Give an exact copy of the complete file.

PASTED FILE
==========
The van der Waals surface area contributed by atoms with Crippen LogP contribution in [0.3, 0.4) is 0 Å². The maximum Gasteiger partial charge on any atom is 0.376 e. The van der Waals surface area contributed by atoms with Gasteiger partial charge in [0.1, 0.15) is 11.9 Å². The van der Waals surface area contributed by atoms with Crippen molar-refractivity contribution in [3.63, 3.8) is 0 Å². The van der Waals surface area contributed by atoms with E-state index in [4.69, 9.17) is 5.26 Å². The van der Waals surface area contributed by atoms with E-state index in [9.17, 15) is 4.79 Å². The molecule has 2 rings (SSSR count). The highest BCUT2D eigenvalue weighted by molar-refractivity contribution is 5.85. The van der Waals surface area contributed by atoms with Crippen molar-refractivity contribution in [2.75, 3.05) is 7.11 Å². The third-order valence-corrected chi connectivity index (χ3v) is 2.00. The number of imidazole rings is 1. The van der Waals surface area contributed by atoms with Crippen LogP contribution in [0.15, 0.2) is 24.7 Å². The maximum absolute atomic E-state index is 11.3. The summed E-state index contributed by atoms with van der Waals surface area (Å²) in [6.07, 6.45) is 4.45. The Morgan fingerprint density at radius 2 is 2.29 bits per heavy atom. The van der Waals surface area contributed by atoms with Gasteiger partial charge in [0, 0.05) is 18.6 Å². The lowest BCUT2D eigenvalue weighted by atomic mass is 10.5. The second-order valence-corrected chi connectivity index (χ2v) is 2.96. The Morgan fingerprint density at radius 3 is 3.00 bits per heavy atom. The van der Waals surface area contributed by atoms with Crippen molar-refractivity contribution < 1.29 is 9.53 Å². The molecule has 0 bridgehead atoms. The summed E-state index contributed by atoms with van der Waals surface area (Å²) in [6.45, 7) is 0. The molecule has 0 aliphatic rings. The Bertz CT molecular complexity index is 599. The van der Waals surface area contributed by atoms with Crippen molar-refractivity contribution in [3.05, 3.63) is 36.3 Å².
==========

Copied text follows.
The van der Waals surface area contributed by atoms with Crippen LogP contribution in [0.3, 0.4) is 0 Å². The maximum Gasteiger partial charge on any atom is 0.376 e. The van der Waals surface area contributed by atoms with Gasteiger partial charge in [0.1, 0.15) is 11.9 Å². The van der Waals surface area contributed by atoms with Crippen molar-refractivity contribution in [3.63, 3.8) is 0 Å². The van der Waals surface area contributed by atoms with E-state index in [4.69, 9.17) is 5.26 Å². The van der Waals surface area contributed by atoms with E-state index in [9.17, 15) is 4.79 Å². The molecule has 2 rings (SSSR count). The highest BCUT2D eigenvalue weighted by molar-refractivity contribution is 5.85. The van der Waals surface area contributed by atoms with Crippen molar-refractivity contribution in [2.75, 3.05) is 7.11 Å². The third-order valence-corrected chi connectivity index (χ3v) is 2.00. The number of imidazole rings is 1. The van der Waals surface area contributed by atoms with Crippen LogP contribution in [0.15, 0.2) is 24.7 Å². The maximum absolute atomic E-state index is 11.3. The summed E-state index contributed by atoms with van der Waals surface area (Å²) in [6.07, 6.45) is 4.45. The Morgan fingerprint density at radius 2 is 2.29 bits per heavy atom. The van der Waals surface area contributed by atoms with Gasteiger partial charge in [0, 0.05) is 18.6 Å². The lowest BCUT2D eigenvalue weighted by atomic mass is 10.5. The second-order valence-corrected chi connectivity index (χ2v) is 2.96. The Morgan fingerprint density at radius 3 is 3.00 bits per heavy atom. The van der Waals surface area contributed by atoms with Crippen molar-refractivity contribution < 1.29 is 9.53 Å². The molecule has 0 bridgehead atoms. The summed E-state index contributed by atoms with van der Waals surface area (Å²) in [6.45, 7) is 0. The molecule has 0 aliphatic rings. The Bertz CT molecular complexity index is 599. The van der Waals surface area contributed by atoms with Crippen molar-refractivity contribution in [3.05, 3.63) is 36.3 Å².